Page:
Gear I Wish I Owned for My First Section Hike

If you're a rookie hiker and don't want to learn the hard way, check out these suggestions for items you may not know you need—until you do.

by posted on July 14, 2020
Woman With Backpack In Front Of Sign
Image by Megan Milroy

Although I have never section hiked, I wasn’t concerned after committing to a solo hike in Banff, Canada, which I will embark on this September. Section hiking is when you cover a long trail over multiple days, camping along the way. I’ve backcountry camped in the Canadian wilderness on fishing trips with no cell service. I’ve scouted miles in an afternoon through hilly Wisconsin hardwoods terrain with a deer stand on my back. Combine the two experiences and how different could it be?

Then a girlfriend invited me to spontaneously traverse 20 miles on the Superior Hiking Trail (SHT) in northern Minnesota. After covering 10 miles the first day, I quickly realized I was ill-prepared for any multi-day section hike anywhere. My 35 pounds of basic backpacking gear wasn’t quite enough to make my hike efficient or even relatively comfortable.

Here are a few things that I plan to bring with me to Canada that would have made my life a bit easier in Minnesota:

  1. Trekking Poles
    Some may consider this equipment a no-brainer, while others may disdain the idea of poles because they might look dorky or pointless. The weather on my first day on the SHT was upward of 80°F with high humidity. My hands, which I kept at my sides while hiking, swelled so badly that I could not bend my fingers or grasp anything for 24 hours. Poles keep your arms moving and blood pumping in the right directions to prevent swelling. If you end up with stiff or swollen hands, setting up camp can be a long and painful process.

  2. Proper Footwear
    Merino wool or blister-resistant liner socks would have most likely extend my trip two-fold. I wore thin cotton socks that caused blisters in places I’ve never had blisters, even while hiking in well-worn, comfortable hiking boots. Along with the right socks, I would recommend packing a blister kit, or you can make your own. Duct tape or Moleskin dressings are essential in covering up hot spots early in your trek. Once the inevitable blisters pop up, a safety pin and alcohol pads are life-savers.

  3. Water Filter and Multiple Bottles
    My friend laughed at me when I said I’d bring a kettle to boil any water I’d be drinking. Stopping and starting a fire or lighting up a backpacking stove to boil water for five minutes is not efficient on a hiking trip. Instead, pack a water filter that can attach to your reservoir or a pocket-sized pump filter. These devices are much easier to whip out when you come across an appropriate water source. In addition, instead of one heavy duty metal bottle that makes it easy to consume too quickly, I would recommend packing two large, lighter plastic water bottles to carry more water.

  4. Seamless Compression Shorts
    For the ladies out there with chafing problems, I’m with you. I have thick thighs and made the mistake of wearing ill-fitting yoga pants with seams for 10 miles. I chafed so badly that I was bleeding by the end of my trip. Mid-thigh moisture-wicking compression shorts with no seams between your legs will provide a helpful buffer underneath hiking shorts or pants.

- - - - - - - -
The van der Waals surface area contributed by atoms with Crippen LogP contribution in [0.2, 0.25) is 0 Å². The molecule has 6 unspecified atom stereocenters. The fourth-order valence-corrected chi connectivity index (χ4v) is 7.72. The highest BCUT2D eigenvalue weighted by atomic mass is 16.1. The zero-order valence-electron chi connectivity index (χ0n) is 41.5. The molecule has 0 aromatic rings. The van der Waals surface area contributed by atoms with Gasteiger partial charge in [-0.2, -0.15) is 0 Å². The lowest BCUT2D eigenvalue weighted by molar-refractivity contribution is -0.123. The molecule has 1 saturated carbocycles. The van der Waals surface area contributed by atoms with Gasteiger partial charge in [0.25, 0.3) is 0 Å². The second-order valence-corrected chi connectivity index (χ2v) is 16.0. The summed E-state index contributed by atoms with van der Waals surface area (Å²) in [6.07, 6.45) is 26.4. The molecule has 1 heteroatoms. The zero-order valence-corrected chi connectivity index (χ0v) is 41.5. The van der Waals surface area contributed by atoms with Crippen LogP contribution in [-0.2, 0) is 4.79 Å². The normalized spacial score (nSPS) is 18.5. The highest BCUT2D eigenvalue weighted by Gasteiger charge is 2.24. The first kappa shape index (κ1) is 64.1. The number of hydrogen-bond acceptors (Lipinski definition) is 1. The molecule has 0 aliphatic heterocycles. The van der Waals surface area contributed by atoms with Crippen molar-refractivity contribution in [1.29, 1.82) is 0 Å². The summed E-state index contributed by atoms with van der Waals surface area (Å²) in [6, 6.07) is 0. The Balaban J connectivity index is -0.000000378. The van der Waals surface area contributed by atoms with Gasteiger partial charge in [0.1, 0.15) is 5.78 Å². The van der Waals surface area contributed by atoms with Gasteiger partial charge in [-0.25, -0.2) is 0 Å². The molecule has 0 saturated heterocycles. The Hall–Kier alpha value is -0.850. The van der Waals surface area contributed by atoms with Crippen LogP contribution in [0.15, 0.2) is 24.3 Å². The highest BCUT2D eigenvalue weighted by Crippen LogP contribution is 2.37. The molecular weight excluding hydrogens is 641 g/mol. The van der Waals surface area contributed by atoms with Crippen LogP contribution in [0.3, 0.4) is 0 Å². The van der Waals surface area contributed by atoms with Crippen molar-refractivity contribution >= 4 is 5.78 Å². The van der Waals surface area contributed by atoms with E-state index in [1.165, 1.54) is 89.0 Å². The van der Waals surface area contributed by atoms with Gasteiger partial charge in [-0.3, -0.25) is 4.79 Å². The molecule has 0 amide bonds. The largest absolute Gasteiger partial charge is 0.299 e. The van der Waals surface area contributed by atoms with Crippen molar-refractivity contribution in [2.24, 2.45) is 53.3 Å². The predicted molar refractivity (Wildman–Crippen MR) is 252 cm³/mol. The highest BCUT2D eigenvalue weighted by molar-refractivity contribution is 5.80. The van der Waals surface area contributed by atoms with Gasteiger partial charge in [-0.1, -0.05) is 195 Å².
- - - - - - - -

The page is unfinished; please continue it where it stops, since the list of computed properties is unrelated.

5. Sit Pad
    When you plan for a hiking trip, you think more about walking than sitting. However, a sit pad is now a necessary luxury for me. I had packed a camp chair, and while it was nice to have a place to rest my back, it wasn’t quite worth the extra weight or space in my bag. A sit pad is more versatile than a camp chair and easier to pack. Most established campsites already have benches surrounding the fire pit so the chair was redundant. However, having a pad to put on the ground when taking rests on the trail is great, particularly if the place you end up sitting is a hot rock or soggy log. Laying down a pad to kneel on to start, stoke or cook over the camp fire is also extremely helpful.

  6. Bear Bag
    I packed bear spray, but I didn’t own a bear bag for food. I relied on having the right kind of tree limbs to rope up my disposable food bag at night, but the slim pine trees didn’t provide many opportunities to hang it. Packing a tear-proof bag to protect food from rodents and potentially bears would have put my mind at ease. A bear canister would also work, but for a quick section hike a bag is a compactible alternative.

  7. Portable Phone Charger
    Typically I don’t like to use or prioritize any technology when out in the wilderness, but having a charged phone is a necessity in case of an emergency. I lost battery by the second night, but luckily my friend had a charged phone to schedule a ride out for us since my blisters were bad enough to take me off the trail early. A battery or solar powered portable phone charger would do the trick for a section hike.

  8. Double-Sided Eating Utensil
    This detail didn’t make or break my trip, but it’s hard to think about the little things when packing for a big trip! I brought a metal fork and spoon and regretted my decision to do so after losing the spoon the first night. Although you can lose anything on the trail, it would’ve been smarter to bring a dual utensil that’s easier to keep track of than separate utensils.

Outdoor gear gets more innovative as the years go on, and I’m sure your personal packing list will grow and change with the times. However, testing your gear in real-life experiences will always be the best way to learn what works or doesn’t work for you. I only hope that my list will help someone else on their first endeavors into section hiking.

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